On Monday, the US Space Agency released a colorful video of the landing of its rover “Persisse” on the Red Planet, the first of its kind.
Mission teams at NASA’s Jet Propulsion Laboratory in California recovered 30 gigabytes and more than 23,000 images of the vehicle landing on the surface. The video is one of 4,500 images that NASA plans to release on Monday.
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Last week, “Perseverance” entered the Mars atmosphere with protective envelopes and a descent phase called “Skycranes”, which ignited rocket thrusters to slow their descent near the surface. The beam depicted four cameras to capture the landing sequence: one attached to the protective cover on its top, one on the descent stage, and two on either side of the rover. Together they captured incredible views of the spacecraft’s descent, and a microphone onboard tenacity also voiced once the rover was on the surface.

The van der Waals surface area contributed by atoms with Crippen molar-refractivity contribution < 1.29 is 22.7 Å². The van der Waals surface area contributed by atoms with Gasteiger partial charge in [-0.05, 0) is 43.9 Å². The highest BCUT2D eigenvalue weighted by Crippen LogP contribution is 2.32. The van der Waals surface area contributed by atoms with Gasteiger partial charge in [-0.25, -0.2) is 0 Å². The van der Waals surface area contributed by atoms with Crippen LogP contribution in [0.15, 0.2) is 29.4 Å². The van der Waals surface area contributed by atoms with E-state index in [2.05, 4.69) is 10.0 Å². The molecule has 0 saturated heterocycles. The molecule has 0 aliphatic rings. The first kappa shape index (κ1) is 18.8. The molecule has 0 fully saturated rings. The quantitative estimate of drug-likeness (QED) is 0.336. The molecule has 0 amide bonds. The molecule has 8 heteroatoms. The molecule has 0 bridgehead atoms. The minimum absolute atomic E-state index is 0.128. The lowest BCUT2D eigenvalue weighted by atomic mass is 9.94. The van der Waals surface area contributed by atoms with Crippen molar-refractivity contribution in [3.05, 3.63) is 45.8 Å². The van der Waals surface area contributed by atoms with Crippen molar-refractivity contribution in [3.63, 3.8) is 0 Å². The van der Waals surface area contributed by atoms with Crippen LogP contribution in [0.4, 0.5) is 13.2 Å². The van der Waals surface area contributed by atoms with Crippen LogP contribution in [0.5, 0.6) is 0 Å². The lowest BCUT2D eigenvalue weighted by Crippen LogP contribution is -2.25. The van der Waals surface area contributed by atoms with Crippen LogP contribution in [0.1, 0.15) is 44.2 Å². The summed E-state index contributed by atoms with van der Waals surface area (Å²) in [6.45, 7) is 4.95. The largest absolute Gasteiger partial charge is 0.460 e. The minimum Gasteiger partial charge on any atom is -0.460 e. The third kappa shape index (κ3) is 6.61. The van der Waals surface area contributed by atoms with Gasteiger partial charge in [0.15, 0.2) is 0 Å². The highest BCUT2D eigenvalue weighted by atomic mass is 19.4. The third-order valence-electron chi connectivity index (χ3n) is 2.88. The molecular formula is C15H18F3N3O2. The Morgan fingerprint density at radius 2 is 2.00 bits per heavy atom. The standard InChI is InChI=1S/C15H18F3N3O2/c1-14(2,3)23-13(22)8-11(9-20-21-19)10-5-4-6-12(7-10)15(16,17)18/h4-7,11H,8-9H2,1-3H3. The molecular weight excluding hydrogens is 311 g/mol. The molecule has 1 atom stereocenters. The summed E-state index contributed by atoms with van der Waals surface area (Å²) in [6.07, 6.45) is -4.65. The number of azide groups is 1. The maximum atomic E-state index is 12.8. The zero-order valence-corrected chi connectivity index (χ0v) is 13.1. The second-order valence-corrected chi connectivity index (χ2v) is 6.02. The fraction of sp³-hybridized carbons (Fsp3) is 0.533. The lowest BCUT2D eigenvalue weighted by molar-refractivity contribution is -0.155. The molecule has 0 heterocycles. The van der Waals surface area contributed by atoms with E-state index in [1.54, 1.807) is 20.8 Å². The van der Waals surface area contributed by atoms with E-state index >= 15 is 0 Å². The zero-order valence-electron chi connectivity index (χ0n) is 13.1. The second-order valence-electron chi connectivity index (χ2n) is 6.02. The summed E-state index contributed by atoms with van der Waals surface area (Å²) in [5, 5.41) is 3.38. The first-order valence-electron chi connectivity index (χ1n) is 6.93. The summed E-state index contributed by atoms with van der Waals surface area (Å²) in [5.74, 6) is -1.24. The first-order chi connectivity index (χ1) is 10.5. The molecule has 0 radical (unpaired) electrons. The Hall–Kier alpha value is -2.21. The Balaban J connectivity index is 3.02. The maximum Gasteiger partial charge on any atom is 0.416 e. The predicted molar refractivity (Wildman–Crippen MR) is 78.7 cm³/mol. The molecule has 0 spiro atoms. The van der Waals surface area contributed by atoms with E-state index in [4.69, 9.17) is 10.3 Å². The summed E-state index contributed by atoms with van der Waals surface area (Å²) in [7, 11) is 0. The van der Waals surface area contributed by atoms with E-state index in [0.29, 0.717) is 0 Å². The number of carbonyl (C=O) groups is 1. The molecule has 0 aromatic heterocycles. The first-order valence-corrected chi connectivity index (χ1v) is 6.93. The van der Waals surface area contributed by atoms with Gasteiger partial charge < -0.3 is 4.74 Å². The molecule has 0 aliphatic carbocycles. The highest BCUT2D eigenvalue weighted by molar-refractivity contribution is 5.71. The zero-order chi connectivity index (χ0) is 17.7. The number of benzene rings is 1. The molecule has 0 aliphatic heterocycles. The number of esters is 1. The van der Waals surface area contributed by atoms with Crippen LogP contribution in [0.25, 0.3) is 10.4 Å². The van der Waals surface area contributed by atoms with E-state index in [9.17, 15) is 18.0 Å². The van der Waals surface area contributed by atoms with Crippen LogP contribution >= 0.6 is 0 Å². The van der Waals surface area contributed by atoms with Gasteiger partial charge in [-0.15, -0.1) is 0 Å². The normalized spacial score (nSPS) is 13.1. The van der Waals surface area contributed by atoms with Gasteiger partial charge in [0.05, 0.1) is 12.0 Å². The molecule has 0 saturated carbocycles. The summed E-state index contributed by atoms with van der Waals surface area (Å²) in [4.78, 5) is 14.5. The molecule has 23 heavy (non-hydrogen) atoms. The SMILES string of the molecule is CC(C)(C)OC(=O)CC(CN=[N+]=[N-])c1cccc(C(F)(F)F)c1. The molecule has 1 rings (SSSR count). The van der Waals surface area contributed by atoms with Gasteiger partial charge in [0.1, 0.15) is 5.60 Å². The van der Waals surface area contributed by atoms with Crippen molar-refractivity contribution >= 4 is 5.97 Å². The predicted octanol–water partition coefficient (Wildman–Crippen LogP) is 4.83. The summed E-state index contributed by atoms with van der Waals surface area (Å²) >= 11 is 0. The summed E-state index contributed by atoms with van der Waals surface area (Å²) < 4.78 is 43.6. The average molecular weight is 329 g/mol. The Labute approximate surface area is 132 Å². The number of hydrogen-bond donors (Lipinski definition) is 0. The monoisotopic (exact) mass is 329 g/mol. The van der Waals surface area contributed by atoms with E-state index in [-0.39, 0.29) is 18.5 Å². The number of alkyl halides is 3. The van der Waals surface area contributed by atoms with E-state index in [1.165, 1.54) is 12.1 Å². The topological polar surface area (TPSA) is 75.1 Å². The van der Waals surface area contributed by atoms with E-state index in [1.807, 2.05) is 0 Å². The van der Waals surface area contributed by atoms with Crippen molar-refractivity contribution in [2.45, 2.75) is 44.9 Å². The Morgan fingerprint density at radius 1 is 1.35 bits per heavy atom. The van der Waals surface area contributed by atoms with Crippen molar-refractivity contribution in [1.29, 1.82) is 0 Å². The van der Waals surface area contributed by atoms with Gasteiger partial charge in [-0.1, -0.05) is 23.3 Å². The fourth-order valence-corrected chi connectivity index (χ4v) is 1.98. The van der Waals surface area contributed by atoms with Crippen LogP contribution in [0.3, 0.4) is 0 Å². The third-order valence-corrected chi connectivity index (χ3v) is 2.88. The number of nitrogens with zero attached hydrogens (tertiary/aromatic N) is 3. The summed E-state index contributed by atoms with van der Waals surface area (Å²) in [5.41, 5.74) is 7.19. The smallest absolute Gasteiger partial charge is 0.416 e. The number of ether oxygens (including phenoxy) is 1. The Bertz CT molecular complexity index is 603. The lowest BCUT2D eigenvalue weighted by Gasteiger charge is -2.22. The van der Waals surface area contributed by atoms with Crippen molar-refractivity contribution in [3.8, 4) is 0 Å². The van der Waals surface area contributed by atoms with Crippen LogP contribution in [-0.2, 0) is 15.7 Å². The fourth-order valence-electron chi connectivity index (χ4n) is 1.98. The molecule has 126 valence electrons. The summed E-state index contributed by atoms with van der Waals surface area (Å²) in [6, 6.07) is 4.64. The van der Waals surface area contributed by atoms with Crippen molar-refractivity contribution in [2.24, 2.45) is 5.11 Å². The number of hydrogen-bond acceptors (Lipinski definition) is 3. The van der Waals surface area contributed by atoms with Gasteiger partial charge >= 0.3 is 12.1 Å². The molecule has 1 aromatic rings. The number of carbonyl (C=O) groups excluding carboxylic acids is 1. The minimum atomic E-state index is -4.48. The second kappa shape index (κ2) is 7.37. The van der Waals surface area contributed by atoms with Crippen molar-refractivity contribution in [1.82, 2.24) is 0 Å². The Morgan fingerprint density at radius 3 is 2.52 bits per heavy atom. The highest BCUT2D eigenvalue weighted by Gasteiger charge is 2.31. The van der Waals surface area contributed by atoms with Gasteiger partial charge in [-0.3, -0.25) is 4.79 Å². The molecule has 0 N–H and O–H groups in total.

– NASA’s Persistence Mars Rover (@NASAPersevere) 22 February, 2021
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The arrival of data began last Thursday and Friday via NASA’s Deep Space Network, as the team studied data on the health status of the spacecraft. As a reminder, Perseverance is NASA’s fifth vehicle to have successfully traveled without a hitch. Nevertheless, evidence of past life on the Red Planet is the first to post the purpose of finding, in the coming years.